My personal perspective on case interviews is that it's difficult to "ace" a case as there is always more that can be discussed and refined, just like a client project. The fact that you didn't feel as much of a challenge to me sounds like your interviewer didn't engage with you enough to ensure you really showed your strengths. For example, as a McKinsey interviewer, if I felt a interviewee had strong structuring, I would push them around e.g., the interdpendencies of their structuring which would allow me to have a solid data point to argue your case for why your structuring was exceptional relative to other candidates.

I would be surprised if Bain SEA would turn down a strong and experience consultant target at first round for the reason of quotas. At the very least, they would progress you to final round as they won't just let talent walk out of the front door like that. In terms of feedback, the fact that you have applied through a headhunter removes the hassle of coordinating and communicating with the Bain recruiter but the flip side is that you are further removed from the communication. I wouldn't expect too much unless you really connected with one of your interviewers who out of their own good will is willing to make the effort and invest time in having the 'awkward' conversation with you. If not, the recruiter has only taken down exactly what was discussed by your interviewers when making the decision.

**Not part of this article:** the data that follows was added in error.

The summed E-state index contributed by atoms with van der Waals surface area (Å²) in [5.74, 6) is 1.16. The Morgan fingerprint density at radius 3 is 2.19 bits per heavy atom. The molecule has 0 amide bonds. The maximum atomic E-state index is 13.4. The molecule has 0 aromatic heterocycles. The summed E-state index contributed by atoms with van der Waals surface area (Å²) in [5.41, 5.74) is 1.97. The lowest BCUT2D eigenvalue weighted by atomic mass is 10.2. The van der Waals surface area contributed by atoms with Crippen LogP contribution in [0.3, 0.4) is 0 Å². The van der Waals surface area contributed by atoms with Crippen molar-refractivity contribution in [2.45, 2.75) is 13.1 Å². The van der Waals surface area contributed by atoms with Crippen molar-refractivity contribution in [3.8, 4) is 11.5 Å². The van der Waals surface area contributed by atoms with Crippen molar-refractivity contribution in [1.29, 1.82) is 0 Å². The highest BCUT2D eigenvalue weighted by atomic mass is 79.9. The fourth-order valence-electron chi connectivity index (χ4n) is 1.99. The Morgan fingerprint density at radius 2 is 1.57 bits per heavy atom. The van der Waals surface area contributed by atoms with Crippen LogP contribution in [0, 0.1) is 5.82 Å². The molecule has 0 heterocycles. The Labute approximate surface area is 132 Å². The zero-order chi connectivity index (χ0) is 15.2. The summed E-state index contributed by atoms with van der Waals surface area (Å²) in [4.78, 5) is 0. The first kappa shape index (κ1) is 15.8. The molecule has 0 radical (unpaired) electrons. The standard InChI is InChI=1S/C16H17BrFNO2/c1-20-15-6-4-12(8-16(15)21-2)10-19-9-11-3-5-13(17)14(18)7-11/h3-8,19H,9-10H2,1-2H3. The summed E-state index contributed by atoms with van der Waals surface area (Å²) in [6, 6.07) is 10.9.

Happy to discuss further if helpful.

I usually avoid the self-promoting "hire a coach" answer but for your case, that might be the best way for you to make sure you don't lose out on an opportunity to secure an offer at McKinsey or BCG! I have worked with quite a few experienced consultants (e.g., Oliver Wyman, LEK, Strategy&, etc.), helping them prepare for their McK interviews where they have been pleasantly surprised with how working (successfully) as a consultant doesn't always ensure you are fully prepared to solve cases as well as their misunderstanding on what exactly McKinsey is looking for through the interviews (the WHY is super important).

My personal perspective on case interviews is that it's difficult to "ace" a case as there is always more that can be discussed and refined, just like a client project. The fact that you didn't feel as much of a challenge to me sounds like your interviewer didn't engage with you enough to ensure you really showed your strengths. For example, as a McKinsey interviewer, if I felt a interviewee had strong structuring, I would push them around e.g., the interdpendencies of their structuring which would allow me to have a solid data point to argue your case for why your structuring was exceptional relative to other candidates.